The eight co-operation project teams that will manage and assist farmers with the implementation of this aspect of the Agri-Climate Rural Environment Scheme (ACRES) have been selected.

Many of the teams are established groups managing current European Innovation Partnership (EIP) agri projects.

The Department of Agriculture has said on numerous occasions that the learnings from EIP projects will feed in to the co-operation approach of ACRES.

The eight high-priority geographical areas will see a suite of results-based measures introduced along with bespoke farm and landscape options.

Uplands EIP learnings

The information booklet compiled for the recent Teagasc national sheep open day included a section on the EIP-agri projects relevant to uplands areas where hill sheep farming is the dominant practice.

A paper written by Declan Byrne, project manager with the Sustainable Uplands Agri-Environment Scheme (SUAS) in Dublin/Wicklow focused on the learnings to date.

The project, which will runs from 2018 to 2022, was designed to get farmers back grazing and managing the upland areas in a sustainable manner that improves habitat quality, biodiversity value and agricultural productivity.

Declan split the learnings into two groupings – general comments on the learnings and more specific learnings on commonage groupings. His general comments are summarised first.

  • “Changes in habitat condition occur slowly and responses to measures put in place by farmers may require a 10- to 15-year timeframe. Therefore, providing evidence of habitat improvements may not always be possible within a five- or six-year timeframe.”
  • “The condition of some unfavourable bad habitats may be beyond restoration due to prohibitive costs, lack of practical implementable measures in difficult upland terrains and the long recovery timeframes. These include large-scale rewetting actions, landslide prevention or amelioration, controlling invasive species (including bracken, gorse, etc) and peat erosion.”
  • “Grazing is our most basic management tool in the uplands and was key to the formation of the habitats we have there today. Grazing practices in the Wicklow/ Dublin Mountains have changed over the past 20 to 30 years to a system that in many areas is not delivering the management required for the maintenance of the habitats we are trying to protect.”
  • Farmers and shareholders of Granamore commonage attending a SUAS field meeting in 2019.

    There is a need for research and a targeted advisory service for farmers to include advice on how to actually manage habitats to improve their condition and also optimum management of livestock in different habitats.

  • “There is a diverse range of ownership types in our uplands, ranging from private ownership to leasing, grazing rights, collops, grazing licences and common ownership. Average LPIS plot size is large with some sites over 1,000ha.”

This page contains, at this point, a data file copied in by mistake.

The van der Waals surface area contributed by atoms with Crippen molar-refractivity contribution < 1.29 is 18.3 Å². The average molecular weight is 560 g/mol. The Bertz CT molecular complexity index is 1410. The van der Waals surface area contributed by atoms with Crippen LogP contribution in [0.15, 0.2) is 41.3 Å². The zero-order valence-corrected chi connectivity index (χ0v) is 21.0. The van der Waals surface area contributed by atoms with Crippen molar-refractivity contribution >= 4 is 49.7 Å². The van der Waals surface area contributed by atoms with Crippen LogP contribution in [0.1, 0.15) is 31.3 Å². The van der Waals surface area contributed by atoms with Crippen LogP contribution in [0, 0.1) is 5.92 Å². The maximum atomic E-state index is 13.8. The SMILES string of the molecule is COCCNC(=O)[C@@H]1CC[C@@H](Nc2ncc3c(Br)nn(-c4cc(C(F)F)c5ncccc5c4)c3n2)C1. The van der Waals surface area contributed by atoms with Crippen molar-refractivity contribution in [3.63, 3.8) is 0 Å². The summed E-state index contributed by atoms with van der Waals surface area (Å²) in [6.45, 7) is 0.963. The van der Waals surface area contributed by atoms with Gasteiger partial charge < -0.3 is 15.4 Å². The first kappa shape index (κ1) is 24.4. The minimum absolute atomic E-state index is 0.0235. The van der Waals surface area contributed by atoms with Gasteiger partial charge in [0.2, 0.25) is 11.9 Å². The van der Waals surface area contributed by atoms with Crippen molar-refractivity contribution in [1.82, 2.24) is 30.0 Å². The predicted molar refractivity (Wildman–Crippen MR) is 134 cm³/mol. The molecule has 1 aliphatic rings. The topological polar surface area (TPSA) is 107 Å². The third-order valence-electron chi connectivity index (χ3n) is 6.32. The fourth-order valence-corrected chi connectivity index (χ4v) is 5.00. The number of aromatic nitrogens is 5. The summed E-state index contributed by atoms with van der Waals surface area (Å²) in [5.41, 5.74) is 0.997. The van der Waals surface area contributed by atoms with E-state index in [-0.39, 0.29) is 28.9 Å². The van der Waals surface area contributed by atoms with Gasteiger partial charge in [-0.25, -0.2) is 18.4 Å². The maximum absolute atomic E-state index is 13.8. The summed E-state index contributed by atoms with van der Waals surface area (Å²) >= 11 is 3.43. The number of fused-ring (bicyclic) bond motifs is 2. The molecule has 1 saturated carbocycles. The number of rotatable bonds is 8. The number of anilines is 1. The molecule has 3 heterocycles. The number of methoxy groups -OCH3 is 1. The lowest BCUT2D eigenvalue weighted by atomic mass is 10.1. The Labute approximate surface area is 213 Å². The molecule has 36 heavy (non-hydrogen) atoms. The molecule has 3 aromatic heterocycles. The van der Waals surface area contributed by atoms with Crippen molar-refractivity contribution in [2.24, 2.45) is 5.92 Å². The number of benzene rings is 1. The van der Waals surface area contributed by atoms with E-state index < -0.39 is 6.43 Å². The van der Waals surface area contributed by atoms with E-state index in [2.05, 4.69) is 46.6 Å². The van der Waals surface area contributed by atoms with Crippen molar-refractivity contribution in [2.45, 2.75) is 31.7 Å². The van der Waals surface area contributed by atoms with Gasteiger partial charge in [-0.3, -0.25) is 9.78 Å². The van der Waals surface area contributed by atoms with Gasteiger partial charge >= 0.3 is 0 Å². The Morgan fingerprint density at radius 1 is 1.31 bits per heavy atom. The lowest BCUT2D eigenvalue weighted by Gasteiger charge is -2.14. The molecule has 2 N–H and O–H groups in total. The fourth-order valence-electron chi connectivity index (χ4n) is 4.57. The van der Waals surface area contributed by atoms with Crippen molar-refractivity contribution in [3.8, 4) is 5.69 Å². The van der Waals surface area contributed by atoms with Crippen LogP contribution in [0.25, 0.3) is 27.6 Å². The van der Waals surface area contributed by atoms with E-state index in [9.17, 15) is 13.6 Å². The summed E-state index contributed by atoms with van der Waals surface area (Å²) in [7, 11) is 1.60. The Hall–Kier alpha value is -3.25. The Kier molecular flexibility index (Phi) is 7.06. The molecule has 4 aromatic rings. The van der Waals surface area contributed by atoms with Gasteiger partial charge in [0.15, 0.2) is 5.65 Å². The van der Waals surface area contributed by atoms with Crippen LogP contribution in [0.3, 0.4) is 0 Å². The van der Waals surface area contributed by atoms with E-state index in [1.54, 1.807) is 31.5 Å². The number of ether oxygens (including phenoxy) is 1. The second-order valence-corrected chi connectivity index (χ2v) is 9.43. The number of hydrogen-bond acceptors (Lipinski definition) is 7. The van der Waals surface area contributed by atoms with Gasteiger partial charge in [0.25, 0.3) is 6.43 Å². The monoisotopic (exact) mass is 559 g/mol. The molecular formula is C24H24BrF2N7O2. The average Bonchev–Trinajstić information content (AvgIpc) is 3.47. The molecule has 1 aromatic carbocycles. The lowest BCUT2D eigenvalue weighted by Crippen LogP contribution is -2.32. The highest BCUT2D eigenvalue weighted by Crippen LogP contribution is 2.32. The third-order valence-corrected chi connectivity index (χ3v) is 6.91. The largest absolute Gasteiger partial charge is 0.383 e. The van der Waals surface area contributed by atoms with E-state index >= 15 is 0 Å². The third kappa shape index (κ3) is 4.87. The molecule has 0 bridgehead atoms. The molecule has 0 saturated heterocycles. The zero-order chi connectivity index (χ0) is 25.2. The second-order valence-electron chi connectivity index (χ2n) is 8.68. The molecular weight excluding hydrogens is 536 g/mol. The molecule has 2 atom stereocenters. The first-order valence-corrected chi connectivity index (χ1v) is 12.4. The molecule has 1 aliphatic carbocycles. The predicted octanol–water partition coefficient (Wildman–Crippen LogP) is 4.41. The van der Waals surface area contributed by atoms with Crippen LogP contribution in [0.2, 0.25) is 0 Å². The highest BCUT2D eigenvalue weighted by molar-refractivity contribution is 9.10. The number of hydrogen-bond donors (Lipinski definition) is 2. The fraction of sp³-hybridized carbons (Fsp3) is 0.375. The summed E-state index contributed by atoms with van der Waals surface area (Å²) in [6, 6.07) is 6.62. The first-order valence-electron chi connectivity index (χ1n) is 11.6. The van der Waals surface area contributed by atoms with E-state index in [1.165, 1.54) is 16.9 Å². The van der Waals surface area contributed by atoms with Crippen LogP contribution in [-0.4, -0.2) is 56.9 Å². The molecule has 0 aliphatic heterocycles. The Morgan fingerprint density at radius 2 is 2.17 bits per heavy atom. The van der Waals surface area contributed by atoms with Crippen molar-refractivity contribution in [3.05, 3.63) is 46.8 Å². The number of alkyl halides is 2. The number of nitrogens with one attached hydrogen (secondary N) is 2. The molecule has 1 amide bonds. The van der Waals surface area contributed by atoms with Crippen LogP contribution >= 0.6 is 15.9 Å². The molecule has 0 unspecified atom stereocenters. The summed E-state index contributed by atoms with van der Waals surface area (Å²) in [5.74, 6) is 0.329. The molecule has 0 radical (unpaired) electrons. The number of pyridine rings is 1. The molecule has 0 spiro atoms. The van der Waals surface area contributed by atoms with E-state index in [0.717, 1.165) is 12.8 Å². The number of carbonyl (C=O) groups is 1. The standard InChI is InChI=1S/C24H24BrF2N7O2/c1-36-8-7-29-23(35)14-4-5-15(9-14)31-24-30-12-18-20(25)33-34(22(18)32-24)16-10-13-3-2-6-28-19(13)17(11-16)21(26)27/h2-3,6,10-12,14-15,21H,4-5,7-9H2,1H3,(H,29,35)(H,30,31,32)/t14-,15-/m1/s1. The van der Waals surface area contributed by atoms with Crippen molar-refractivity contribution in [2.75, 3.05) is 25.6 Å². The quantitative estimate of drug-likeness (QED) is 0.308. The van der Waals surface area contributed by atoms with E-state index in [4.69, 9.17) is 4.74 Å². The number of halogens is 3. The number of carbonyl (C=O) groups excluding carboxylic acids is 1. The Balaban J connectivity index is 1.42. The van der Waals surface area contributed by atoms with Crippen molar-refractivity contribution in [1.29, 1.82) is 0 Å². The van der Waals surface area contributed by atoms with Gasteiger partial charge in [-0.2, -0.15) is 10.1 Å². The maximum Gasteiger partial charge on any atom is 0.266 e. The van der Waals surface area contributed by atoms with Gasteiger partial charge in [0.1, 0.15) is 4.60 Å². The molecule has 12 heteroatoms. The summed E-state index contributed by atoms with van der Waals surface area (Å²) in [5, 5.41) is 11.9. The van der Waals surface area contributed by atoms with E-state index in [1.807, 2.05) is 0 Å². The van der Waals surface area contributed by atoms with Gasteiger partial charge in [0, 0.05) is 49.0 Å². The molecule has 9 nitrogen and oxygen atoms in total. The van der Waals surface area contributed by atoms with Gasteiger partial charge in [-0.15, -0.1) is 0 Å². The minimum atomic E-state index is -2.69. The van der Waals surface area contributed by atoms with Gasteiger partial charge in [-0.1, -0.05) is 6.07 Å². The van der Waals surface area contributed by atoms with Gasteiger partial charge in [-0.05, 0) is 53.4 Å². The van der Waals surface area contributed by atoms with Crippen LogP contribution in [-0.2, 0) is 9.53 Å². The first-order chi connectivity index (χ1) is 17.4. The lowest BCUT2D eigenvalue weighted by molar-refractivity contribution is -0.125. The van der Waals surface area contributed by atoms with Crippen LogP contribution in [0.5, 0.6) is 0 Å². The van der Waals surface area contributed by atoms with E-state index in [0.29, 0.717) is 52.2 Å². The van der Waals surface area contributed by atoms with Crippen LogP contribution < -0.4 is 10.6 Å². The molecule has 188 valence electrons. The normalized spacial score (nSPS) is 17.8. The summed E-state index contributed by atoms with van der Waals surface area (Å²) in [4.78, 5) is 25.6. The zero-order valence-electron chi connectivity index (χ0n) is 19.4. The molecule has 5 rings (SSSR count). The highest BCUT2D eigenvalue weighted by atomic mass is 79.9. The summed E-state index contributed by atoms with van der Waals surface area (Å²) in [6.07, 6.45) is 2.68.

• “The importance of engaging with relevant agencies (eg National Parks and Wildlife Service), experts and other community groups.”
  • “Burning is a major issue in the Wicklow and Dublin Mountains. Most of this burning has been uncontrolled and during the restricted period. SUAS has been supporting farmers in promoting the concept of prescribed burning, ie controlled burning as part of a habitat management plan, with appropriate aftercare and developing towards sustainable management practices. Wildfires are still a problem.”
  • “Recognition that we do not have all the answers to the challenges of halting and reversing biodiversity loss, enhancing ecosystem services and preserving habitats and landscapes.”
  • “Where habitat scores are low, there needs to be a minimum payment for farmers to encourage participation. Some of these sites contain deep peat in danger of erosion and should be priority areas for management, but unless there are sufficient farmer payments, these areas will not engage with the scheme.”
  • “Farmers need to have an idea of their potential habitat scores/income before engaging a planner to develop a management plan, because if payments are very low, they may decide not to participate at all.”
  • “We also note some very good habitats of national importance are excluded as they are not Natura sites, and it is not clarified yet if non-SAC commonages will be included or not.”
  • Commonage groups

    A significant barrier in the past to achieving progress in a particular commonage area has been a lack of cohesion between shareholders. This is often triggered due to shareholders falling out with one another.

    Declan Byrne says that the SUAS project trialled the formation of commonage groups to bring shareholders together to implement measures to good effect.

    SUAS project manager Declan Byrne explains the importance of controlled burning to farmers in Glenasmole, Co Dublin \ Barry Cassidy

    He says that the success of commonage groups depends on allowing adequate time and support for group formation.

    While the ACRES co-operation projects will not be confined to commonage, it will require farmers involved to work together on specific objectives.

    It is viewed that participation at the outset between farmers and relevant stakeholders such as ecologists, hydrologists, ornithologists, environmental scientists, field officers and farm advisers in the initial and ongoing assessment of the upland habitats and biodiversity is crucial.

    Furthermore, Declan outlines that training programmes, including site visits, are essential to building the capacities of farmers and shareholders to manage the upland challenges.

    A learning and understanding of the objectives for each specific habitat and the measures required to deliver this goal is paramount and training should be completed before plans are developed and agreed upon. An important aspect includes compensating farmers and shareholders for time invested in training.